Indifferent: s/he was uninterested in me…
Abusive: made me feel unsafe…
Over controlling: over controlling of me…
Antipathy: did not like me as much as my brother/sister..
Neglect: leave me unsupervised before I was 10 years old…
Findings: re attachment
1. Self-reported parental neglect is independently
associated with feeling uncomfortable with
closeness & intimacy (`insecure attachment’)
2. Being uncomfortable with closeness & intimacy
independently of other variables correlates with
proactive and reactive rebelliousness
Findings: re parenting
1. Retrospective reports of maternal & paternal
`neglect’ independently covary with proactive &
reactive rebelliousness
2. Maternal indifference independently covaries
with reactive rebelliousness
3. Paternal indifference, and abusive parenting
style are independently associated with selfreported proactive rebelliousness in adulthood
Tentative model
Conclusions
1. Parental neglect & indifference are forms of
childhood adversity that constitute antecedents of
both the sensation seeking form of rebelliousness
(proactive) & the disaffected form (reactive) in
adulthood.
2. Such adversity also is related to feelings of
discomfort in adult relationships which in turn may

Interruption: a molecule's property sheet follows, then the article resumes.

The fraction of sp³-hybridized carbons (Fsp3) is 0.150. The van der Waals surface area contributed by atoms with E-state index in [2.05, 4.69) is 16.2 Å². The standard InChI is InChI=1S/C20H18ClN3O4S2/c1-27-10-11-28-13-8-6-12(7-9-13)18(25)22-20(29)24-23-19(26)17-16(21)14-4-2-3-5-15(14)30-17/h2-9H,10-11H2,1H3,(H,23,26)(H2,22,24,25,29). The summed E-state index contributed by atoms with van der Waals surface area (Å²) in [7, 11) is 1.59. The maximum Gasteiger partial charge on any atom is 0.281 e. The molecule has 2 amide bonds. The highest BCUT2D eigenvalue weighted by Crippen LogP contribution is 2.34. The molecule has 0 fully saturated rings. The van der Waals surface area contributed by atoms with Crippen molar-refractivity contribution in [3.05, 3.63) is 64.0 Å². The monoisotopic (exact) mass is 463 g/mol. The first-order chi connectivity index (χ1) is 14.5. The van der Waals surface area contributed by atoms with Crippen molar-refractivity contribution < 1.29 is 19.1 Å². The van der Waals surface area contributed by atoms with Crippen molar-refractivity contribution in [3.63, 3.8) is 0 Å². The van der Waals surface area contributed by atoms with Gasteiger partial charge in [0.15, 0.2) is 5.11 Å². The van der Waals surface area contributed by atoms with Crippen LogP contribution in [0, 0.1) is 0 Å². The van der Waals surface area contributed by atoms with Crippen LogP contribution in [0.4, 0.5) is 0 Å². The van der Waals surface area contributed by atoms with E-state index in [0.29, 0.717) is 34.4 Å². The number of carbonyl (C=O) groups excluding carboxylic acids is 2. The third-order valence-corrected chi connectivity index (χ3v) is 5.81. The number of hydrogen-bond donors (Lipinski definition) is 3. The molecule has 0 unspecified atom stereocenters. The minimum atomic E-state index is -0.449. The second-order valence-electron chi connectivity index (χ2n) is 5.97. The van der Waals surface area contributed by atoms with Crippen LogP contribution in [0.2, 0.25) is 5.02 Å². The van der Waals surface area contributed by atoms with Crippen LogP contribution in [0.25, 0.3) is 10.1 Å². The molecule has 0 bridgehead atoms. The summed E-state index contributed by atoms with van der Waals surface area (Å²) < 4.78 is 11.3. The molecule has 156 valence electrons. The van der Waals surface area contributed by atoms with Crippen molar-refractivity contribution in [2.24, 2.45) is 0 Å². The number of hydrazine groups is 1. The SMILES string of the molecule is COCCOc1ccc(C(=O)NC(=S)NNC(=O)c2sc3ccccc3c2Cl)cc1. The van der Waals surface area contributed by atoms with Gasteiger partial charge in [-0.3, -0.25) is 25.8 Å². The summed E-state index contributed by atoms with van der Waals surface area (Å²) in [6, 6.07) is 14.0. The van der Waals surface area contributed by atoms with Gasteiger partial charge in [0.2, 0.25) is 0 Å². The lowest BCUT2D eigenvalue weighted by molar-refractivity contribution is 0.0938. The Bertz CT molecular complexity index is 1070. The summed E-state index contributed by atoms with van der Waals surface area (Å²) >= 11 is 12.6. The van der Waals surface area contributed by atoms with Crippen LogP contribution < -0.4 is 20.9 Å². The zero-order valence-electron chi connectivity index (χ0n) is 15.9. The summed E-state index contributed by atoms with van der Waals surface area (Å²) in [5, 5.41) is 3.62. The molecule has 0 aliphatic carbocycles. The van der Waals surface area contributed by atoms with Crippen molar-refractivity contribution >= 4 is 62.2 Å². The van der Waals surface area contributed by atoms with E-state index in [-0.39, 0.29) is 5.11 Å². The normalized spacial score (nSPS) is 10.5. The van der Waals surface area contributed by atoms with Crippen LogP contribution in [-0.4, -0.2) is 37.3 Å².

also fuel nonconformity in adulthood.
Broader context & implications
• These findings are similar to those of Bifulco and
others re the relationship between childhood
experience of care & abuse (CECA) and
measures of antisocial behaviour
• The pervasiveness of childhood adversity is
concerning since it may underpin a concomitant
prevalence of disaffection, `trait’ rebelliousness
and antisocial behaviour in adulthood
Illustrating the pervasiveness of childhood adversity
Bifulco (1994) randomly sampled 300 mothers from GP
registers in north London.
She asked them whether they had experienced any one of
three kinds of abuse before the age of 17: neglect, physical,
or sexual abuse.
29% (nearly 1 in 3) reported having experienced one of
these three forms of adversity before age 17.
Bifulco found such adversity was associated with double
the chance of depression in adult life.
WHO (2013): 1 in 3 women abused by partner
The Big Question
Does parental neglect and indifference in
childhood in part fuel readiness to cross the
line between engaging in legitimate protest
against unjust authority versus engaging in
unprincipled and sometimes unlawful acts of
‘oppositional’ behaviour?
…a longitudinal study is needed!
So, impacts, policy & where to `nudge’?
• Support for active parenting – Sure Start
• Parentline – for those blessed & blasted in equal measure
• Early education – disseminating the enormity of Thorndike’s
`Law of Effect’
• Evidence-based support for volatile partnerships (eg the
Gottman Institute)
• Employers supporting `work/family’ balance
• Reducing inequality (as after Wilkinson)
• Valuing `psychodiversity’ (see next slide)
Prologue to this tale of rebelliousness
Rebelliousness/conformity is not
a `Good/Bad’ dichotomy
Getting stuck in one or other state is a Bad Idea
Moving flexibly between these two and other states
is a Good Thing (ie mental health)
and is… `psychodiversity’
…hopefully we are not in a conceptual hole
but it is time to stop digging…
Indicative bibliography…+ Q&A